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When people, both male and female, talk anecdotally about pubs, hotels etc they rarely ever adopt the depth or the language that industry speak produces. People do not dive deep to analyze and assess why they enjoyed a place, they just did or did not, as the case may be. In other words, there are two clear interpretations as to what analysis might mean. One, the customer expressing how they felt (external) and two, the industry analyzing the offer (internal). Whilst industry folk may become over analytical about what makes a place attractive they can also loose sight of the simplicity of the challenge. A satisfied consumer really just needs to leave and say ..that was a great night and that was a great place. In a sense, the challenge lies in that comment, how to make people make that remark.

Making a place Female Friendly is an example of industry speak loosing sight of the challenge. Try using the term to a non industry person and you will quickly see a raised and confused eyebrow.What people are trying to say with this rather vague definition is make the place a destination for females and that`s 50% of the market. Oh, and incidentally, the remaining testosterone fuelled 50% will quickly follow. Again, in over engineering solutions to attract females, feminine toilets, mood lighting, good soap, safety, warmth, appropriate menus and appropriate brands, etc etc many operators are fast loosing sight of the customer as a person rather than as a gender. Whether you are male or female in one sense, does not matter. We all judge the night out through a much broader and more complex set of needs. Many of these are sensory, intuitive and instinctive rather than simple, material and obvious. Listen to the language that describes the perfect night out...."it was a brilliant place"...."such a lovely atmosphere"...."really good night in there" Therefore, just creating obvious "female hooks" is shallow and not enough. Yes, it will have an impact but no, putting nice perfume in the ladies is not the key to reinventing and exciting the female market.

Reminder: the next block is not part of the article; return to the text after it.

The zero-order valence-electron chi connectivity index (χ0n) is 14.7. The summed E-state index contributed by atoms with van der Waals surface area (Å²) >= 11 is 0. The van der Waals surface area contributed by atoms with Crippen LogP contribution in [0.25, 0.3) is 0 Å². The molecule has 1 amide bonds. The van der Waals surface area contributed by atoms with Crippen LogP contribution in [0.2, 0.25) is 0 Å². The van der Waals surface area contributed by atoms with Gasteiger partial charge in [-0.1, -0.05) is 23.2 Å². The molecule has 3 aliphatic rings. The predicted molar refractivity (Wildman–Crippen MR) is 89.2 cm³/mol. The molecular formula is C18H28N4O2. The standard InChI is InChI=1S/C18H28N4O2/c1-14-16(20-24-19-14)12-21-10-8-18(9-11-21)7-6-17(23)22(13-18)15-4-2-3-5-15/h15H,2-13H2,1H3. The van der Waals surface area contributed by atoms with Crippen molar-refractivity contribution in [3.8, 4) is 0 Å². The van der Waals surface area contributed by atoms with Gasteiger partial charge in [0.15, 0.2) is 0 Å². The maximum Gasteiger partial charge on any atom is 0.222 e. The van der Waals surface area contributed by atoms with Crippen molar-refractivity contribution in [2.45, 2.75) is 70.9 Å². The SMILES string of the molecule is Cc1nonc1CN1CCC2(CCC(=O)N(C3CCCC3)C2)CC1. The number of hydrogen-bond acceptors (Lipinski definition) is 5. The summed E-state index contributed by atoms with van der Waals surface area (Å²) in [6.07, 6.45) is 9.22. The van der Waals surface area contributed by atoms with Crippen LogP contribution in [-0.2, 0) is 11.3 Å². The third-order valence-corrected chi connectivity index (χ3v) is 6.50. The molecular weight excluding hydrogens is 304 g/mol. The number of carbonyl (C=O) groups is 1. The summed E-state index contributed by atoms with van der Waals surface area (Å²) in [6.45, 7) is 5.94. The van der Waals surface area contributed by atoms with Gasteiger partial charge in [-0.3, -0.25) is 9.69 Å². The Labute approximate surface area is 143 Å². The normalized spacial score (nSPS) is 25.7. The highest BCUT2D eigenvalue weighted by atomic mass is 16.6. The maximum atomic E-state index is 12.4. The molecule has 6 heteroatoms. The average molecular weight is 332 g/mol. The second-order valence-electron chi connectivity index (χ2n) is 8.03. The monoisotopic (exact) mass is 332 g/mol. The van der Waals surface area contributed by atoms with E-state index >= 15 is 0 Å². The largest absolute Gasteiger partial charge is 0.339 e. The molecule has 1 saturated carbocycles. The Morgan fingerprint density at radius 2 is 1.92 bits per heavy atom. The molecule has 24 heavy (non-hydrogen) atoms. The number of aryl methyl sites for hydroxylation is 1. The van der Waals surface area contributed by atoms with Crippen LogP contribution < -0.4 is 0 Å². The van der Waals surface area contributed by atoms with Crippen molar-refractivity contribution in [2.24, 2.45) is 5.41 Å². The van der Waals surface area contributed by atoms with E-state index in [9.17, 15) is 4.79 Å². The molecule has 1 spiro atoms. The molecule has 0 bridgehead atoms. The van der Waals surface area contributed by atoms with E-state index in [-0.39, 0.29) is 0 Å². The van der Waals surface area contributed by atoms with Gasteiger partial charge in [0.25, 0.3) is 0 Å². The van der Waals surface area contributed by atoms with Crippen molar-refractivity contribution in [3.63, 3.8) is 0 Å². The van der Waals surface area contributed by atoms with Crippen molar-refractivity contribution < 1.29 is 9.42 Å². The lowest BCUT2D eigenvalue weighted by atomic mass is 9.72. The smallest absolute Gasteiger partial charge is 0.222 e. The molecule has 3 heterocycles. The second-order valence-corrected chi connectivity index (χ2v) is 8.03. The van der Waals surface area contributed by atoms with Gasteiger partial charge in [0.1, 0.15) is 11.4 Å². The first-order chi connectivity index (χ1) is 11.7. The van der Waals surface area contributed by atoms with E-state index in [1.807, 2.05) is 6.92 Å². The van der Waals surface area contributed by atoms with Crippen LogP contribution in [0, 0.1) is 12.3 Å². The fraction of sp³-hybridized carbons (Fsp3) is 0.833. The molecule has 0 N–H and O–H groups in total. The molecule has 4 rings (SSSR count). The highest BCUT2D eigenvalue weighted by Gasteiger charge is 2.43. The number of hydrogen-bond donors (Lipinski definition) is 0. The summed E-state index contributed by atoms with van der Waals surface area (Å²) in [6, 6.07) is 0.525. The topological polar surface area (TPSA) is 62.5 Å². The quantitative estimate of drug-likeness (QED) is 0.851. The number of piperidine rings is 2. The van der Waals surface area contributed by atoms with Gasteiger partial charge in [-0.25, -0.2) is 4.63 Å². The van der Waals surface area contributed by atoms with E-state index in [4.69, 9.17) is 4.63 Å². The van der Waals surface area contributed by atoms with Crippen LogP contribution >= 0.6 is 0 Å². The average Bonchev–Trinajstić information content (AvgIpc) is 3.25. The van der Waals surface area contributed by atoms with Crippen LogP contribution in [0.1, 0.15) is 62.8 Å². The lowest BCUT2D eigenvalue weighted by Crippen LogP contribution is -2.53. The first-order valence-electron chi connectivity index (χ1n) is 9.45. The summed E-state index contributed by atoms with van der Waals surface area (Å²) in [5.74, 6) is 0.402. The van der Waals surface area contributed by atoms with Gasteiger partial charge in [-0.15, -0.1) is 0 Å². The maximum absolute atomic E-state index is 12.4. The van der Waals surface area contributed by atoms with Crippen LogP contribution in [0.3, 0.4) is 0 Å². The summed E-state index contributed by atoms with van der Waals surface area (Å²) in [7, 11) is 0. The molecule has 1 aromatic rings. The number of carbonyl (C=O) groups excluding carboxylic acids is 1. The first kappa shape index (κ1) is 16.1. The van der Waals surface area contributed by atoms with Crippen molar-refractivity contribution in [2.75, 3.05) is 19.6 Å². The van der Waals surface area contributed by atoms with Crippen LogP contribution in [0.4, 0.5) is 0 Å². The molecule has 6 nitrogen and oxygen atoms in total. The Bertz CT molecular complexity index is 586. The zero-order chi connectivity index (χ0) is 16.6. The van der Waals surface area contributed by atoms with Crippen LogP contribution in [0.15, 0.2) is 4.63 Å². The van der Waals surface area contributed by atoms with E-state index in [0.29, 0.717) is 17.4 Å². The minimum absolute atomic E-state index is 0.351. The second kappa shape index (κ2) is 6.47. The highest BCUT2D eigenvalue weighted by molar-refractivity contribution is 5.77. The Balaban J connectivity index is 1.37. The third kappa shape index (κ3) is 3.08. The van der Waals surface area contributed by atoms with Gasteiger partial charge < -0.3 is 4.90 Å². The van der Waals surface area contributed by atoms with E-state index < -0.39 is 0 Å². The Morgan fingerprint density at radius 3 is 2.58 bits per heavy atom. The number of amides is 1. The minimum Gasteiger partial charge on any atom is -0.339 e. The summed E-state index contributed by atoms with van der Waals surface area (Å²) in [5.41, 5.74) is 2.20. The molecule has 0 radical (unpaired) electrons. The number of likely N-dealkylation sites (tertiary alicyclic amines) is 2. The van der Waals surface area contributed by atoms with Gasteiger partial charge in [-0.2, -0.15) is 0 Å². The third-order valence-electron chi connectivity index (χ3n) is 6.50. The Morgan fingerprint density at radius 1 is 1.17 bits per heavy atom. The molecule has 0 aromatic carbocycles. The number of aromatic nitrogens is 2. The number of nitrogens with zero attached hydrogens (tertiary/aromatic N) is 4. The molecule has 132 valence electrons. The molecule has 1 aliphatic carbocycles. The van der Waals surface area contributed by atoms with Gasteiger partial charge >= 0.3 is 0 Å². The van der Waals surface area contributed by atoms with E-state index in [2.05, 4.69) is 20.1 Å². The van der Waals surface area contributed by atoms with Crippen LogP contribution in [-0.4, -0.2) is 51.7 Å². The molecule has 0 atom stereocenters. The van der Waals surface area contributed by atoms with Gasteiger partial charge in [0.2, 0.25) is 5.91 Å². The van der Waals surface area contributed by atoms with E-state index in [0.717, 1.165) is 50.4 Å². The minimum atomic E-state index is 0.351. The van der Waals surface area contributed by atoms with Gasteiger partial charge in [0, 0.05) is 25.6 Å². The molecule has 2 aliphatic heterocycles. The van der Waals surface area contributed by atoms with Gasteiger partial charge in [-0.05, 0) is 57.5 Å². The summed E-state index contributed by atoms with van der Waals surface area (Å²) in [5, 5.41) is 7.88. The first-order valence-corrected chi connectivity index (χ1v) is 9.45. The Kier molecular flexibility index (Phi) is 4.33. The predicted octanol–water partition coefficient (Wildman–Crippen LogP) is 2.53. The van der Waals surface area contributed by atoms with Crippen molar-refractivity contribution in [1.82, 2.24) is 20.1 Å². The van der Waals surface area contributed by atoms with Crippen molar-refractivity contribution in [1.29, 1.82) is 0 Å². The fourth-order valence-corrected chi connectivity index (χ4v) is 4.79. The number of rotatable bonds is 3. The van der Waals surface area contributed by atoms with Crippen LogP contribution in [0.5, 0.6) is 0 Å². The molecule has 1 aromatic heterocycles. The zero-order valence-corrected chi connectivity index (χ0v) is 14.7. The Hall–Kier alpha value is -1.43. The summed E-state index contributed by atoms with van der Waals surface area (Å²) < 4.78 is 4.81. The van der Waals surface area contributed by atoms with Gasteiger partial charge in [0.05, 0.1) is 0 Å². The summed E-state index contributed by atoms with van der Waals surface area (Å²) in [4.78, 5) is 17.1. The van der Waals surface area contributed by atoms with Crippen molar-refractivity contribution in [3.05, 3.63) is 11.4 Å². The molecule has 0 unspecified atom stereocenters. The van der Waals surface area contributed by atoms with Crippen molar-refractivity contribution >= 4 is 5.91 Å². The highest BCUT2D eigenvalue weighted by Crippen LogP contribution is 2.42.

Design companies focus on the material elements that influence females. That has a role, but only a small part. Drinks companies focus on brands. That too has a role, but only plays a part. The same with menus,coffee, wine,entertainment,and the same with many other classic female friendly standard solutions. All these things are part of a complex subliminal jigsaw but in themselves, they will not attract and satisfy a female focused market.

What is missing is "the experience". It should be assumed that all of the above, brands, design, food are there. To make the real difference you need to look back at where pubs came from and how people relate their experience.

Today pubs are often spoken of in terms of drinks, brands,price, design, trends, press, legislation and so on. This misses the point and it misses one key point. There are very very few institutions in life that you do not have to go in to at some point. The pub is an exception. If that is so, you must look at the reasons people go. It takes us back to where they started, a centre of socializing, a village,a refuge, an oasis, an escape, a community. People went to pubs to meet people. The role of the pub was quite simply to facilitate that. Today is no different. We still go out of choice rather than need. Therefore, be it a man or woman, the decision making process is simple and will ultimately be an..."I just like the place"...decision. What really makes people say these magic, hard to define, words? simple, how operators and staff treat their customers! What is not analyzed enough in attracting the customer is the entire "people experience". If we believe that a lot of the decisions to go to pubs are sensory and emotional, then the only way these are delivered are through people. Often, in a formal or commercial setting, if you ask someone what they thought of Mr. or Mrs. X, the first thing they will often say is "I liked him/her".

In many ways this is absolutely irrelevant to the question because the assessment was about their suitability.It teaches us something though. It teaches us that these are primary instincts when assessing our pub and destination choices. We have all been to pubs superbly designed with no atmosphere. We have all been to dingy pubs with great atmosphere. The common thread is people making up the atmosphere, both operator and customer.

So, to make a place "female friendly" it must first be about investing in staff, as individuals and through training.Then understand and re learn the noble art of welcoming, smiling, serving and understanding the value of making each and every customer "feel special". This is a non gender thing, it is a people thing.

Many years ago people went to pubs because they offered a better environment to home. They offered a welcome, a smile, acknowledgement and an interest in who you were.The rest played a part but was not so important. Today, those original values would be a good starting point in making any pub "female friendly."

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